THE BUYING POWER OF BLACK CONSUMERS IS AN ESTIMATED $1 TRILLION AND IS forecast to reach $1.3 trillion by 2017, according to the Selig Center for Economic Growth. But that doesn't mean all black consumers think it's necessary to buy black. Some have bought into the myth that products and services provided by people of color are not as good; however, there are still many who feel called to support minority business owners.
One such person is 33-year-old Houston resident Vannessa Wade, who says she was prompted to renew her efforts to support black business after reading the Wealth for Life Principles in BLACK ENTERPRISE.
"I've been reading BLACK ENTERPRISE for years," Wade says. "The principle of giving back to the black business community made me pause and ask, 'What am I doing to help? Financially, how am I supporting those around me?' It made me start seeking out black business owners that I could support. It feels good to know that my dollars are helping to empower and benefit the community."
Wade was also moved to support black businesses because of the way black shoppers are sometimes treated by non-minority store owners. "Sometimes when I shop, and I see the way I'm treated, or the way another customer of color is treated, it makes me think that there has to be a minority store owner who can provide the services I'm seeking," says Wade. Wade spends between $120 and $250 a month with black-owned businesses; she primarily relies on word of mouth when looking for new places to patronize. Wade also keeps an eye out for black businesses while traveling or while walking around her neighborhood. "For me, it's more than just finding a black hair stylist. I want to support black businesses that provide services that I use in my day-to-day life," she says. For example, Wade patronizes black-owned businesses for her banking, car care, and fitness needs.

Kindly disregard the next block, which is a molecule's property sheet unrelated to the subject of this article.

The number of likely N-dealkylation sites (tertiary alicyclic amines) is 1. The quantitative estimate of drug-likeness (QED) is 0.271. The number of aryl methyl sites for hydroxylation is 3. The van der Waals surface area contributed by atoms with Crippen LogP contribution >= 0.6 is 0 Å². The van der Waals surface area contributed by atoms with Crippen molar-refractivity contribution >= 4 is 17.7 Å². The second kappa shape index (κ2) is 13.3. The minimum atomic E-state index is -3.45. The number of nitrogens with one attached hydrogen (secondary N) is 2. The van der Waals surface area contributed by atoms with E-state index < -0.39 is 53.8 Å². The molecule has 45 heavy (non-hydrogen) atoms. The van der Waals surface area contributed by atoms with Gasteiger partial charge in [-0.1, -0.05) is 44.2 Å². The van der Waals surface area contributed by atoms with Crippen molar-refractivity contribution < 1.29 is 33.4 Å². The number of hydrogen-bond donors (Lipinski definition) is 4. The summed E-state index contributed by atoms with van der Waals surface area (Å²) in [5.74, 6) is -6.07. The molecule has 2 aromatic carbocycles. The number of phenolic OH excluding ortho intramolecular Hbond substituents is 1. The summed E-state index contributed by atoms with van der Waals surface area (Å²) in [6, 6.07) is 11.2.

What's more, Wade takes her support beyond the consumer level and makes an effort to patronize black businesses professionally. When she needed direction for her public relations firm, Connect the Dots PR, she hired a black business coach. She notes whenever she comes across a black business owner during networking events or through professional recommendations.
One example points to her work with Andre Reed, owner of Reed's Printing Solutions in Houston. Wade says she's referred Reed to her clients and friends.
"I was in my first year as a startup," says Reed. "Vannessa has been a blessing by...